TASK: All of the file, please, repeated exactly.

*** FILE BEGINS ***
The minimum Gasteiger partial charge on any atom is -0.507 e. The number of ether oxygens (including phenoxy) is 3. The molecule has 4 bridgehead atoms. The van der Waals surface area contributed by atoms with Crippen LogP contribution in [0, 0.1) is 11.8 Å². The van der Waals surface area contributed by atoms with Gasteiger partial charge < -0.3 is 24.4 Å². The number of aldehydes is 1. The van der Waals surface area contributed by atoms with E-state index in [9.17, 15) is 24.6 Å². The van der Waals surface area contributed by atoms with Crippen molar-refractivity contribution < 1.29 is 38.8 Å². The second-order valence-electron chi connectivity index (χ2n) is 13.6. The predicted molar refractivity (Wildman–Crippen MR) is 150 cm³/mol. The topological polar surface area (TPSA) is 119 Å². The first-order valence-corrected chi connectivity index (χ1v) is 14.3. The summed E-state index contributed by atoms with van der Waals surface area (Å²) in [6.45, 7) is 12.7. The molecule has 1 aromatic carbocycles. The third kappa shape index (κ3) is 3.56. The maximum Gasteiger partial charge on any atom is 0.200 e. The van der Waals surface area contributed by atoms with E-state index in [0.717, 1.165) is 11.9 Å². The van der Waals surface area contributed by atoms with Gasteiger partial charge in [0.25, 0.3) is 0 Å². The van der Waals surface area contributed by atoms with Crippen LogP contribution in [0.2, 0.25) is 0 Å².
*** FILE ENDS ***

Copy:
The minimum Gasteiger partial charge on any atom is -0.507 e. The number of ether oxygens (including phenoxy) is 3. The molecule has 4 bridgehead atoms. The van der Waals surface area contributed by atoms with Crippen LogP contribution in [0, 0.1) is 11.8 Å². The van der Waals surface area contributed by atoms with Gasteiger partial charge < -0.3 is 24.4 Å². The number of aldehydes is 1. The van der Waals surface area contributed by atoms with E-state index in [9.17, 15) is 24.6 Å². The van der Waals surface area contributed by atoms with Crippen molar-refractivity contribution < 1.29 is 38.8 Å². The second-order valence-electron chi connectivity index (χ2n) is 13.6. The predicted molar refractivity (Wildman–Crippen MR) is 150 cm³/mol. The topological polar surface area (TPSA) is 119 Å². The first-order valence-corrected chi connectivity index (χ1v) is 14.3. The summed E-state index contributed by atoms with van der Waals surface area (Å²) in [6.45, 7) is 12.7. The molecule has 1 aromatic carbocycles. The third kappa shape index (κ3) is 3.56. The maximum Gasteiger partial charge on any atom is 0.200 e. The van der Waals surface area contributed by atoms with E-state index in [0.717, 1.165) is 11.9 Å². The van der Waals surface area contributed by atoms with Gasteiger partial charge in [0.25, 0.3) is 0 Å². The van der Waals surface area contributed by atoms with Crippen LogP contribution in [0.2, 0.25) is 0 Å².